We are honoured to share this Mother’s Day reflection from Renee Kaiman Levy. Please note this is an honest and raw piece by Renee, Mom of 2, Stage IV Breast Cancer THRIVER. The content may be extra-sensitive for some. You can find and follow her on her blog My So Called Mommy Life  and on Instagram @mscmommylife.


I remember my first Mother’s Day so clearly. My daughter was 8 months old and I just wanted it to be spent with my new little family- myself, my husband and daughter. My husband worked so hard on special and meaningful gifts. We went out for brunch, and then headed down to the Beaches area and hung out together at the park on a picnic blanket. My daughter was enjoying crawling around on the grass and swinging on the swings. I remember feeling so happy and so blessed about the family we had created. Everything just seemed so perfect.

At the time, I couldn’t have imagined what my Mother’s Days would feel like years later.

I was diagnosed with terminal breast cancer at the age of 36 in October 2017. My kids were 6 years old and 4 years old at the time. Being diagnosed with terminal cancer as a young parent instills a fear of missing out and not being around to celebrate life events. Knowing that I could potentially miss out on major life milestones such as birthdays, graduations, wedding etc are often too hard to think about.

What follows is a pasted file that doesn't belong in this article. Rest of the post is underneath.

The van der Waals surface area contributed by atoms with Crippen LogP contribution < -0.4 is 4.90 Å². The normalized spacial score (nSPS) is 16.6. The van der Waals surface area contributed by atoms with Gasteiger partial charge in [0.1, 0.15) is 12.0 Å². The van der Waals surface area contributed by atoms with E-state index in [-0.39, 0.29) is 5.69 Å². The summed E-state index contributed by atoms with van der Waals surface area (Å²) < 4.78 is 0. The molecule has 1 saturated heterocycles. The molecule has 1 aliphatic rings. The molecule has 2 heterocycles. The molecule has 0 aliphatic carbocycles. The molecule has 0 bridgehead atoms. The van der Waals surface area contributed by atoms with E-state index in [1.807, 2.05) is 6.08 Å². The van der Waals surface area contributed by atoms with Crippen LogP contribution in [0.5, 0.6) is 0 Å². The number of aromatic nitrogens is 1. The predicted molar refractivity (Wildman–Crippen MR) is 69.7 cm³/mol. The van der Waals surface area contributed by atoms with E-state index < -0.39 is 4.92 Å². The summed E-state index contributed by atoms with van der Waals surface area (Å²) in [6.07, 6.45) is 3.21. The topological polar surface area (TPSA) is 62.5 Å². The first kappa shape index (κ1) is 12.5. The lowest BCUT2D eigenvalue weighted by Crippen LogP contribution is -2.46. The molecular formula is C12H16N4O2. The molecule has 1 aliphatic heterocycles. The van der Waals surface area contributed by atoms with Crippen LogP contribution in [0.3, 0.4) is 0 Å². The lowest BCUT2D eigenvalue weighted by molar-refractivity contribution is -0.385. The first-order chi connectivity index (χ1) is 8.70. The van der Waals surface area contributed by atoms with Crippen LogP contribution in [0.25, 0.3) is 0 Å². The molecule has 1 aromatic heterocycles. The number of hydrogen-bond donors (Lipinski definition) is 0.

But for me, it’s also those smaller minute moments that I know my kids will miss out having a mom around for like helping with homework, cheering them on while playing a sport, watching my daughter dance on stage, helping them solve a problem with a friend, snuggling on the couch or comforting them when hurt.

And then there are “Hallmark Holidays” as they are often referred to. Mother’s Day being the one that would affect my kids the most as so much value is placed on Mother’s Day being the perfect day to spoil your mom. Well, what happens when kids don’t have a mom to celebrate because cancer has killed her? Over the past few years, I have envisioned my kids bringing school-made items to my grave. Having them place handmade cards on a grave instead of giving them to me and watching me beam with pride at the love that went behind each item. That breaks my heart.

Since my diagnosis, my husband and kids try to make the day special but instead of the feelings I felt as a new parent all these years ago, has been replaced with a feeling of fear and anguish of one day what could be and almost the indifference about celebrating Mother’s Day. And then add a global pandemic on top of Mother’s Day this year and to me it’s just like any other day with a few special additions. I treated myself to a new romper and told my husband it’s from him! I know my kids are making some special things that will be kept a secret until Sunday. We will take out dinner and enjoy an ice cream cake! Yes, I’ll be celebrated, but it’s not as big as a deal for me as it was so many years ago.

I don’t know if this year will be my last Mother’s Day. With every life event that passes, I hope that I’ll be around to celebrate the next one. There is one gift I’d love to receive from my husband and kids but that is a gift that sadly no one can give me- the gift of time.

My reality is that when you live with a terminal illness, every day is celebrated.